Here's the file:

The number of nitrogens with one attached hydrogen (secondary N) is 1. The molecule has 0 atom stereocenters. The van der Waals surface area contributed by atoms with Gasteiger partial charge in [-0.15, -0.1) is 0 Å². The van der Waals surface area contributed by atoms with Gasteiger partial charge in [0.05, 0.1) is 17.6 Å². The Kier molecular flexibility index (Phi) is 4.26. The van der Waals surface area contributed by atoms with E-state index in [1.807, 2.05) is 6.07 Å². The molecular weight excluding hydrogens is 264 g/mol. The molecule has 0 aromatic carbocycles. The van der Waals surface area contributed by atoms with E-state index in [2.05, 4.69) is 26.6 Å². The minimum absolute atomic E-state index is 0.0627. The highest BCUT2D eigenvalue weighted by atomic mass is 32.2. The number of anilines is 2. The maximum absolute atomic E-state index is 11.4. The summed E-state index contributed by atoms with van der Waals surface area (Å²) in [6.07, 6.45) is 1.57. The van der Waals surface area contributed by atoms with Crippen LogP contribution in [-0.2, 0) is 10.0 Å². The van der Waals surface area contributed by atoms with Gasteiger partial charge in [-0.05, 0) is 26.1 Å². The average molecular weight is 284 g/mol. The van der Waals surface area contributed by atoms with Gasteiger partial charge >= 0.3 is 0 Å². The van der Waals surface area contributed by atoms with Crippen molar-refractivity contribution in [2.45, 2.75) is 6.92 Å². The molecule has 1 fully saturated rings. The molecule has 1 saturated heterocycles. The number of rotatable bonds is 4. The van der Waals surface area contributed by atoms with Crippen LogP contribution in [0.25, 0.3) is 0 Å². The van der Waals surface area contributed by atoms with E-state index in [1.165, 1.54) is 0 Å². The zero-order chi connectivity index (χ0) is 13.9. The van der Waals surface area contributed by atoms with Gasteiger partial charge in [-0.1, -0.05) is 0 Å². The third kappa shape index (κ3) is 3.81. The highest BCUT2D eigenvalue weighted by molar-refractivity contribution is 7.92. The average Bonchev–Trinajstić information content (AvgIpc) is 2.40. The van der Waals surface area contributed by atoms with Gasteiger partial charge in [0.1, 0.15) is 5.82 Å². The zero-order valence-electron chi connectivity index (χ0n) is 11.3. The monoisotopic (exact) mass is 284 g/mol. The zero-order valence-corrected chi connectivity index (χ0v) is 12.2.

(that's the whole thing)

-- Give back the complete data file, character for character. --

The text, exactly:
The number of nitrogens with one attached hydrogen (secondary N) is 1. The molecule has 0 atom stereocenters. The van der Waals surface area contributed by atoms with Gasteiger partial charge in [-0.15, -0.1) is 0 Å². The van der Waals surface area contributed by atoms with Gasteiger partial charge in [0.05, 0.1) is 17.6 Å². The Kier molecular flexibility index (Phi) is 4.26. The van der Waals surface area contributed by atoms with E-state index in [1.807, 2.05) is 6.07 Å². The molecular weight excluding hydrogens is 264 g/mol. The molecule has 0 aromatic carbocycles. The van der Waals surface area contributed by atoms with E-state index in [2.05, 4.69) is 26.6 Å². The minimum absolute atomic E-state index is 0.0627. The highest BCUT2D eigenvalue weighted by atomic mass is 32.2. The number of anilines is 2. The maximum absolute atomic E-state index is 11.4. The summed E-state index contributed by atoms with van der Waals surface area (Å²) in [6.07, 6.45) is 1.57. The van der Waals surface area contributed by atoms with Crippen LogP contribution in [-0.2, 0) is 10.0 Å². The van der Waals surface area contributed by atoms with Gasteiger partial charge in [-0.05, 0) is 26.1 Å². The average molecular weight is 284 g/mol. The van der Waals surface area contributed by atoms with Gasteiger partial charge >= 0.3 is 0 Å². The van der Waals surface area contributed by atoms with Crippen molar-refractivity contribution in [2.45, 2.75) is 6.92 Å². The molecule has 1 fully saturated rings. The molecule has 1 saturated heterocycles. The number of rotatable bonds is 4. The van der Waals surface area contributed by atoms with Crippen LogP contribution in [0.25, 0.3) is 0 Å². The van der Waals surface area contributed by atoms with E-state index in [1.165, 1.54) is 0 Å². The zero-order chi connectivity index (χ0) is 13.9. The van der Waals surface area contributed by atoms with Gasteiger partial charge in [-0.1, -0.05) is 0 Å². The third kappa shape index (κ3) is 3.81. The highest BCUT2D eigenvalue weighted by molar-refractivity contribution is 7.92. The average Bonchev–Trinajstić information content (AvgIpc) is 2.40. The van der Waals surface area contributed by atoms with Gasteiger partial charge in [0.1, 0.15) is 5.82 Å². The zero-order valence-electron chi connectivity index (χ0n) is 11.3. The monoisotopic (exact) mass is 284 g/mol. The zero-order valence-corrected chi connectivity index (χ0v) is 12.2.